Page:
So, it's a redux of Botticelli's Venus on the Half Shell, but, in this case, it's a black woman on the clam shell. And she's being drawn through the water by Cupid and Triton or Neptune. I'm not sure. But instead of Neptune having a trident, right, he has a flag of the Union Jack, so it turns out to be a pro-slavery image.
And it is based on a poem, also "Voyage of the Sable Venus," titled "Voyage of the Sable Venus," that speaks about how — it's a pro-rape poem. It's disgusting, how to rape a white woman or a black woman slave at night is the same, because you can't see their bodies, 1782.
So, when I heard the title, "Voyage of the Sable Venus," this is the whole experience of looking at that image, where you're both completely compelled — it's a gorgeous image — until you realize that it's pro-slavery.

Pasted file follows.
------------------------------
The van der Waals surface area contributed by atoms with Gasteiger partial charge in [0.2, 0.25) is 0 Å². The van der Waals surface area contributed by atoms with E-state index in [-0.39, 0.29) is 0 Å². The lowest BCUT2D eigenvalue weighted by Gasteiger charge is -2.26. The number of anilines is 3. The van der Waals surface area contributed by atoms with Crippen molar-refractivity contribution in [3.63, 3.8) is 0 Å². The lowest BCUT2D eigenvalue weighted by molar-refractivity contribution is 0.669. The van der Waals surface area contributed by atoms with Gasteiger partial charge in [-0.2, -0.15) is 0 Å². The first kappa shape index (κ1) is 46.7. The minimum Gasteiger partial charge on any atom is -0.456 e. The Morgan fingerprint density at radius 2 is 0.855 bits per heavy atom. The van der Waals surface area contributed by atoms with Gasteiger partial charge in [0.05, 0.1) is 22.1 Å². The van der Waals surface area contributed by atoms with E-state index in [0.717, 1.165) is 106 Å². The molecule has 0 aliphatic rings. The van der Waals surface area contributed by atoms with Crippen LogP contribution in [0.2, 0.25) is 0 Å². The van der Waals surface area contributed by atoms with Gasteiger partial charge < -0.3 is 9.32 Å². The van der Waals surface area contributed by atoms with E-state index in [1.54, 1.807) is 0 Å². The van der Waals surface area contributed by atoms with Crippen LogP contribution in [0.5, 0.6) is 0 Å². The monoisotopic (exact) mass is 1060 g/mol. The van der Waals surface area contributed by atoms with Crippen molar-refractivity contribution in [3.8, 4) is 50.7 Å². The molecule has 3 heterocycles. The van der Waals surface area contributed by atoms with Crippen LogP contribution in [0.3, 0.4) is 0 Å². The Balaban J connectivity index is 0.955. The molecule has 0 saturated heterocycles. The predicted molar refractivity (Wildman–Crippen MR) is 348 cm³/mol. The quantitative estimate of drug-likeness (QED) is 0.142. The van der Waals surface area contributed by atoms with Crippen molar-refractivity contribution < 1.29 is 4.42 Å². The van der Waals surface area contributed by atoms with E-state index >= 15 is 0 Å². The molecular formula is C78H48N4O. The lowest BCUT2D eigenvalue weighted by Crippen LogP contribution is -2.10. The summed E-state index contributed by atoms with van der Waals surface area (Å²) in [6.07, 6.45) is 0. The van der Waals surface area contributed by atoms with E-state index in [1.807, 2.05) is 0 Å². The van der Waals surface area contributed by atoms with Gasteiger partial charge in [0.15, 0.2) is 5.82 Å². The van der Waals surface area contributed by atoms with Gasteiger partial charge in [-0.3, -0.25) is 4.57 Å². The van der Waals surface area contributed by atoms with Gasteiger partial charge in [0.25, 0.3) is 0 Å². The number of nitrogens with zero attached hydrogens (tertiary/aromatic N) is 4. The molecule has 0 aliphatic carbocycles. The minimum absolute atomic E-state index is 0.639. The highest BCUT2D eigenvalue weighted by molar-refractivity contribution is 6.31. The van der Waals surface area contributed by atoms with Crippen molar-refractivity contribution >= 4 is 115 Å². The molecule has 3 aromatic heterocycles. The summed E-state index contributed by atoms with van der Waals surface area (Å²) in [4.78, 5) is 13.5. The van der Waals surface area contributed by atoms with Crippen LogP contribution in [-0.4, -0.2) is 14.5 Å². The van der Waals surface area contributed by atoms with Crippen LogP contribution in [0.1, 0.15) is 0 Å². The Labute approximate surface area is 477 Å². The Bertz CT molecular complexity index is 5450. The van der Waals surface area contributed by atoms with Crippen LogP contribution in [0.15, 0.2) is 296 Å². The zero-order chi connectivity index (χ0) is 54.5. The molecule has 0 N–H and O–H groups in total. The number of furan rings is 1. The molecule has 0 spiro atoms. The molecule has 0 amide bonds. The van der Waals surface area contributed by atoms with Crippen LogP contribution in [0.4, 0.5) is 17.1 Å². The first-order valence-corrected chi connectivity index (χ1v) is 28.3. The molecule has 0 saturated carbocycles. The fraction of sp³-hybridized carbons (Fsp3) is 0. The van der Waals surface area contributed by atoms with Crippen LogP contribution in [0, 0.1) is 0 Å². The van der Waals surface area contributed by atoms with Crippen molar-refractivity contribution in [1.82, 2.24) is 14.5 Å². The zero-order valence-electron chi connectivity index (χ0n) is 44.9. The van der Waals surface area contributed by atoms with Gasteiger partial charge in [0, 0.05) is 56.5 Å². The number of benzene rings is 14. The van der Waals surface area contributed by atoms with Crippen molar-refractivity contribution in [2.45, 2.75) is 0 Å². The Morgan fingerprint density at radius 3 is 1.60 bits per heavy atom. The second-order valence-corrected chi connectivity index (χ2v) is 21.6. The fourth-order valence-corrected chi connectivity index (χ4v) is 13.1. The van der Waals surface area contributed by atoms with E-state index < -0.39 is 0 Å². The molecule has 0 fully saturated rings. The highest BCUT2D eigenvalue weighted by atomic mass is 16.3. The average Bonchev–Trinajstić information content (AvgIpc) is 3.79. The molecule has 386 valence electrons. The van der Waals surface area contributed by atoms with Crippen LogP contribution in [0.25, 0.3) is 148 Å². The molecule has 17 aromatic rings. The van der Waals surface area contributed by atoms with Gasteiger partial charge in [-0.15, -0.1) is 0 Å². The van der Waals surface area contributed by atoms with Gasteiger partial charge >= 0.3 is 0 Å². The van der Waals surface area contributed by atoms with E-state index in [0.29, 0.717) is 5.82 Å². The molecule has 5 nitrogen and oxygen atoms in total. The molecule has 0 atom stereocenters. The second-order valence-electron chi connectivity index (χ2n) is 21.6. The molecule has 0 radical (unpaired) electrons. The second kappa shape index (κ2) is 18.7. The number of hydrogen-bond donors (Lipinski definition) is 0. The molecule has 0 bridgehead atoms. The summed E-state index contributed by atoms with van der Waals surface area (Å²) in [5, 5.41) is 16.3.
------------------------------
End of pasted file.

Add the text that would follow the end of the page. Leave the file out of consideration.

And then the title itself was so gorgeous to me, "Voyage of the Sable Venus." Right? So, the complete contradiction of what the image performed and what the title said seemed to me to be a cue to look further. And so the more I looked and the more titles I found, the weirder it got and the more interesting it got.
Do you — is it important for you, at least for you work, that poetry connect with things, with history, with…
Yes, it is.
Yes, because, I mean, this is just me, right?
I'm not saying that all poets should do this, but I feel like I'm here in the body at a particular time, right?
And that time is completely impacted by very large and very small movements by human beings, whether it's on grand historical scale like wars, or small historical scales like, I had a baby.